Regression equations were created to predict the amount of time that orangutans ought to devote to each of the time budget variables from climatic, dietary and demographic data. Using raster data in ArcGIS 9.3, time budget allocations were predicted across Borneo and Sumatra, and summed to calculate the maximum ecologically tolerable group size of the
The Effects of Climate Change on Orangutans: A Time Budget Model
orangutan across the islands. This was combined with land cover and human population density data to create a presence/absence map for the orangutan. The model was then re-run using a number of future climate projections to predict the effect of climate change on the distribution of the orangutan.
2.2 Data collection
Data were collected from published studies to compile a dataset of orangutan time budgets (time spent feeding, moving and resting), diet (percentage of feeding time spent eating fruit and leaves) and group size. Data were collected from 13 different orangutan study sites in total, with time budget data available for 12 of the sites (Table 1).
Climate data were obtained from Worldclim (http://www.worldclim.org/) and are displayed in Table 2. Worldclim provides a set of global climate layers for 19 bioclimatic variables at a resolution of 30 arc seconds. These layers were generated through interpolation of average monthly climate data from weather stations across the world, from 1950-2000 (Hijmans et al., 2005). All 19 variables were used in the equation finding process. The percentage of forest cover data, displayed in Table 2, were obtained from the Advanced Very High Resolution Radiometer (AVHRR) satellite data (DeFries et al., 2000; http://glcf.umd.edu/data/treecover/).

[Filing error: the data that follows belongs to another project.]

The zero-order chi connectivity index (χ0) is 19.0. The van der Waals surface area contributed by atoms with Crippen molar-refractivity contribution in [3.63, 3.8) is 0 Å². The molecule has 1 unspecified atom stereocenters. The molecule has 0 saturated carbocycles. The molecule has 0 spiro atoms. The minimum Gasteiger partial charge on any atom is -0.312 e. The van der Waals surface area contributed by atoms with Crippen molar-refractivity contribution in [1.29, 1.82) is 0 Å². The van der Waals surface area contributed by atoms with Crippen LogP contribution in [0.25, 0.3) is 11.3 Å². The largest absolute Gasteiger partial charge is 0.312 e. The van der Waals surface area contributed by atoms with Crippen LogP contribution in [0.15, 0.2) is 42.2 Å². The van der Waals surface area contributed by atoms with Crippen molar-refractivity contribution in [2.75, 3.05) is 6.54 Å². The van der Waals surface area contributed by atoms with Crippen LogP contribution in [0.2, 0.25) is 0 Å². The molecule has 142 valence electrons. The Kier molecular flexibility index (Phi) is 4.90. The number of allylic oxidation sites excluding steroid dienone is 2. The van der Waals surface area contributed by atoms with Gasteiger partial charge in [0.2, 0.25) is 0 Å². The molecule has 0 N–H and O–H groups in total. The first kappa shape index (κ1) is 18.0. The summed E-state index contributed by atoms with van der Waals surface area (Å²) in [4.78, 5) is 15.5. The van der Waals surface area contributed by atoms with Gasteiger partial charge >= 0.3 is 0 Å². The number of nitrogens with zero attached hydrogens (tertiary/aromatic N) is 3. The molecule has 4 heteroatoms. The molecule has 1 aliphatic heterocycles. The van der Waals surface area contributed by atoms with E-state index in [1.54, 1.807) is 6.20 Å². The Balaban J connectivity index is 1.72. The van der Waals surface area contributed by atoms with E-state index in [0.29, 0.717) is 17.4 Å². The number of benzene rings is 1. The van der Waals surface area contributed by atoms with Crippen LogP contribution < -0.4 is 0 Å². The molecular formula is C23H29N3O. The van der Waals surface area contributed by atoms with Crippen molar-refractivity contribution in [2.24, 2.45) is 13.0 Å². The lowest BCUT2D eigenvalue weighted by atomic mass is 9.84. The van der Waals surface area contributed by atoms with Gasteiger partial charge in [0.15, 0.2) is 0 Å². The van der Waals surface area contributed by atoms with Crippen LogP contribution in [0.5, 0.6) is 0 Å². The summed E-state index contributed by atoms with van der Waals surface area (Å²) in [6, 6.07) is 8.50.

2.3 Model components
The main components of the model are diet, group size and time budgets. In addition, we included anthropogenic effects as present day primate distributions are heavily affected by human activities, such as deforestation, land cover changes and human population densities, which are not reflected in the climate data.